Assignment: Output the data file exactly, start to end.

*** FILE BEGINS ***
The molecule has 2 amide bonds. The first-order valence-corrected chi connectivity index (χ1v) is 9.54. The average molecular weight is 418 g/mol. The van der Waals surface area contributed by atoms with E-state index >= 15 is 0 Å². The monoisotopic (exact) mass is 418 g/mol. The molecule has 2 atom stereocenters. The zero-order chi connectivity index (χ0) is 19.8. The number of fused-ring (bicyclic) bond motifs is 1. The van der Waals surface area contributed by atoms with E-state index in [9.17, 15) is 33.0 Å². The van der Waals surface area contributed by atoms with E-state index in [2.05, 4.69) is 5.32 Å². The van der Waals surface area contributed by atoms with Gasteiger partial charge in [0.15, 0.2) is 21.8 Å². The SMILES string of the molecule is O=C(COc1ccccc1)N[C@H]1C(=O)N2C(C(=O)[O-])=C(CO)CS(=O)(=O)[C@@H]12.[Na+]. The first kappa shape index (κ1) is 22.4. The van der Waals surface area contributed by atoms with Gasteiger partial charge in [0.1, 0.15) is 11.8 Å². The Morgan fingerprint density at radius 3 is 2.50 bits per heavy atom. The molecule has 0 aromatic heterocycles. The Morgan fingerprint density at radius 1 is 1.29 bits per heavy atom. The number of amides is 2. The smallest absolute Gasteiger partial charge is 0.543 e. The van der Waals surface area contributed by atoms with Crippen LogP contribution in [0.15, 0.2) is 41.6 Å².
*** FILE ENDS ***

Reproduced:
The molecule has 2 amide bonds. The first-order valence-corrected chi connectivity index (χ1v) is 9.54. The average molecular weight is 418 g/mol. The van der Waals surface area contributed by atoms with E-state index >= 15 is 0 Å². The monoisotopic (exact) mass is 418 g/mol. The molecule has 2 atom stereocenters. The zero-order chi connectivity index (χ0) is 19.8. The number of fused-ring (bicyclic) bond motifs is 1. The van der Waals surface area contributed by atoms with E-state index in [9.17, 15) is 33.0 Å². The van der Waals surface area contributed by atoms with E-state index in [2.05, 4.69) is 5.32 Å². The van der Waals surface area contributed by atoms with Gasteiger partial charge in [0.15, 0.2) is 21.8 Å². The SMILES string of the molecule is O=C(COc1ccccc1)N[C@H]1C(=O)N2C(C(=O)[O-])=C(CO)CS(=O)(=O)[C@@H]12.[Na+]. The first kappa shape index (κ1) is 22.4. The van der Waals surface area contributed by atoms with Gasteiger partial charge in [0.1, 0.15) is 11.8 Å². The Morgan fingerprint density at radius 3 is 2.50 bits per heavy atom. The molecule has 0 aromatic heterocycles. The Morgan fingerprint density at radius 1 is 1.29 bits per heavy atom. The number of amides is 2. The smallest absolute Gasteiger partial charge is 0.543 e. The van der Waals surface area contributed by atoms with Crippen LogP contribution in [0.15, 0.2) is 41.6 Å².